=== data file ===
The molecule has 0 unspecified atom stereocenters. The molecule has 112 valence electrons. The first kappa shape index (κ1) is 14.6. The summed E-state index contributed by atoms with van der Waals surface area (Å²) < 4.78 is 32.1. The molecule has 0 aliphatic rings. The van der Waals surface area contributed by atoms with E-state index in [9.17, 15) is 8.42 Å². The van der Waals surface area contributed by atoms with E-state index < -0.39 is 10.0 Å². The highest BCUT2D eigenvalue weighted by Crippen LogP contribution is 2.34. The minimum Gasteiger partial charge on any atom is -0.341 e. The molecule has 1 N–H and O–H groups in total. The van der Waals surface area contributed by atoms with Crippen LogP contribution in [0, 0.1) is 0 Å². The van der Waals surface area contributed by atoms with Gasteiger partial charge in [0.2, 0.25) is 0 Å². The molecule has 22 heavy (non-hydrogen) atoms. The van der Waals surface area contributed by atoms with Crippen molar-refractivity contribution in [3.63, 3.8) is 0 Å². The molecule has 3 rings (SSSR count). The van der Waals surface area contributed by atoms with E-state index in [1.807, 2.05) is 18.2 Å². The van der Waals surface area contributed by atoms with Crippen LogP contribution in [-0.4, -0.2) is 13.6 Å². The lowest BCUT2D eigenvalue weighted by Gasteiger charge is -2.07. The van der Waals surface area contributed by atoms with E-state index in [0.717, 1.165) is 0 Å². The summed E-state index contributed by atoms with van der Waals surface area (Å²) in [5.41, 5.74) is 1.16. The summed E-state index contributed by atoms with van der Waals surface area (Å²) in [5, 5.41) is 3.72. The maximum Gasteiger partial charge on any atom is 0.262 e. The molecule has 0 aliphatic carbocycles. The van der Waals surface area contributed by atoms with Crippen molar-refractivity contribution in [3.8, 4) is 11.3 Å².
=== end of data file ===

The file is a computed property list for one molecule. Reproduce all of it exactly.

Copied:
The molecule has 0 unspecified atom stereocenters. The molecule has 112 valence electrons. The first kappa shape index (κ1) is 14.6. The summed E-state index contributed by atoms with van der Waals surface area (Å²) < 4.78 is 32.1. The molecule has 0 aliphatic rings. The van der Waals surface area contributed by atoms with E-state index in [9.17, 15) is 8.42 Å². The van der Waals surface area contributed by atoms with E-state index < -0.39 is 10.0 Å². The highest BCUT2D eigenvalue weighted by Crippen LogP contribution is 2.34. The minimum Gasteiger partial charge on any atom is -0.341 e. The molecule has 1 N–H and O–H groups in total. The van der Waals surface area contributed by atoms with Crippen LogP contribution in [0, 0.1) is 0 Å². The van der Waals surface area contributed by atoms with Gasteiger partial charge in [0.2, 0.25) is 0 Å². The molecule has 22 heavy (non-hydrogen) atoms. The van der Waals surface area contributed by atoms with Crippen molar-refractivity contribution in [3.63, 3.8) is 0 Å². The molecule has 3 rings (SSSR count). The van der Waals surface area contributed by atoms with E-state index in [1.807, 2.05) is 18.2 Å². The van der Waals surface area contributed by atoms with Crippen LogP contribution in [-0.4, -0.2) is 13.6 Å². The lowest BCUT2D eigenvalue weighted by Gasteiger charge is -2.07. The van der Waals surface area contributed by atoms with E-state index in [0.717, 1.165) is 0 Å². The summed E-state index contributed by atoms with van der Waals surface area (Å²) in [5.41, 5.74) is 1.16. The summed E-state index contributed by atoms with van der Waals surface area (Å²) in [5, 5.41) is 3.72. The maximum Gasteiger partial charge on any atom is 0.262 e. The molecule has 0 aliphatic carbocycles. The van der Waals surface area contributed by atoms with Crippen molar-refractivity contribution in [3.8, 4) is 11.3 Å².